Jobs Data Prove That Facts Still Matter.

Jobs data for January were released this morning by the Bureau of Labor Statistics (BLS)—the unemployment rate remained steady at 4.8%, the economy added 227,000 jobs, including 54,000 to women, and wages ticked slightly up by 3 cents. While little changed from last month, or the month prior, these numbers mean more than just their face value. The economic data released as part of the Current Employment Situation (CES) survey are like a finger on the pulse of our economy, especially as it relates to the day-to-day lives of all Americans. These data are important to our overall understanding of how different groups of people are faring in the U.S. economy and are our main tool for resisting alternative facts.
The BLS has collected and published monthly jobs data since 1915—over 100 years. The CES is a survey of about 146,000 businesses and government agencies representing about 623,000 worksites across the U.S. As a candidate, the President called these jobs numbers a “hoax”, claiming that the unemployment rate is far higher than is reflected in the data. What he missed is that these numbers reflect more than just unemployment. They tell us how much people are getting paid for their work, how many hours they are working, who is looking for work and who isn’t maybe because they’ve retired, chosen to stay home to care for children or family, or go to school. They tell us what industries are growing and who is employed in those jobs.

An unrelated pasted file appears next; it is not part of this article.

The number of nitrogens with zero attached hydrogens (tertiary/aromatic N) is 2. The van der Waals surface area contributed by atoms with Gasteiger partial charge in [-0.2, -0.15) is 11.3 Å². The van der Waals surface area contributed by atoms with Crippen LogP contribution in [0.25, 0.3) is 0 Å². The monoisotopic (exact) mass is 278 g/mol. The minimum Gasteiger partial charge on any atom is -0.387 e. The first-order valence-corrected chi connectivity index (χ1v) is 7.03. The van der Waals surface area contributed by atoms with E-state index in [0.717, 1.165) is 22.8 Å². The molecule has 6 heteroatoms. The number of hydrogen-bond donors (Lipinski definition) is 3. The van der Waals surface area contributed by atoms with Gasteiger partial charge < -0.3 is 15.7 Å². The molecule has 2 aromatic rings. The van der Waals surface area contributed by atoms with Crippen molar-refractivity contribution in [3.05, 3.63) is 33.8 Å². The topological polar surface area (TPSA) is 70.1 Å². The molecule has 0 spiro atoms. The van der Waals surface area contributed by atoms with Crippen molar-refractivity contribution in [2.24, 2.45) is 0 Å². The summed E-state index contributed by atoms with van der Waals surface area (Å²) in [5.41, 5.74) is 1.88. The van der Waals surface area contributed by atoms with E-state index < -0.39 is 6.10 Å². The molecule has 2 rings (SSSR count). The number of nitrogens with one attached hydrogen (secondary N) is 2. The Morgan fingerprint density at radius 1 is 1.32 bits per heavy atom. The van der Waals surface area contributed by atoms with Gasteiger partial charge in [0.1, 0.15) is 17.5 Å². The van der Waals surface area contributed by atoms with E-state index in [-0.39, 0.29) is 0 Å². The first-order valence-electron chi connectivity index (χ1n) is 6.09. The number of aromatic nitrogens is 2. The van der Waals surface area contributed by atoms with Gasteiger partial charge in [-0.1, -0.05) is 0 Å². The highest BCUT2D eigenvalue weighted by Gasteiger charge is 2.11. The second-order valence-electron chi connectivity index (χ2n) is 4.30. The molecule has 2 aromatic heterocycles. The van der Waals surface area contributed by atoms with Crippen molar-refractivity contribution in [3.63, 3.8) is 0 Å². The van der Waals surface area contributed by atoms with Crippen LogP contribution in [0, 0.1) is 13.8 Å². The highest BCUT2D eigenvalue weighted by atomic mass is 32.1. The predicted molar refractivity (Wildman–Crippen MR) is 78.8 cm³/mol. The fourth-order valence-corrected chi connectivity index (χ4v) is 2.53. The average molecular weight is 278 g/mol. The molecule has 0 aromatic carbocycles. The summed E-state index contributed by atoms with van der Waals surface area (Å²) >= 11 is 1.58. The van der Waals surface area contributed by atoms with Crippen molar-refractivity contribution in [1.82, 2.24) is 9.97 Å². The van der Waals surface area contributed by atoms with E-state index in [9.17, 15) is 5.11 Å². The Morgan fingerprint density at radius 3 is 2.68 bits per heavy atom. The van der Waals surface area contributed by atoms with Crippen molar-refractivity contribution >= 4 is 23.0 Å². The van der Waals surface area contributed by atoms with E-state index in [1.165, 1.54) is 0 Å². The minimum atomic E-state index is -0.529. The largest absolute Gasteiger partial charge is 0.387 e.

These data are important for employers making hiring decisions, employees negotiating better pay, and policy makers making decisions about our economy. The jobs numbers are a sort of economic surveillance that lets us track trends over time and provides an economic picture of different Americans, including women, immigrants, and veterans.
We’ve used the monthly jobs data to look at how women were impacted by the Great Recession, how they’ve fared throughout the recovery, and to identify gaps, particularly for women of color, women with disabilities, and single moms. Data from January show that while the overall unemployment rate remained relatively unchanged, for women it ticked up slightly. We also found that unemployment for Black women (6.7%) and Latinas (6.3%) remains much higher than for white men (4%), that while women make up half of all workers, they only gained 24% of the 227,000 jobs added to the economy last month, and that single moms are twice as likely to be unemployed than married men.
In a world of alternative facts, the monthly jobs data represent facts that matter, especially in making sure our economy works for everyone.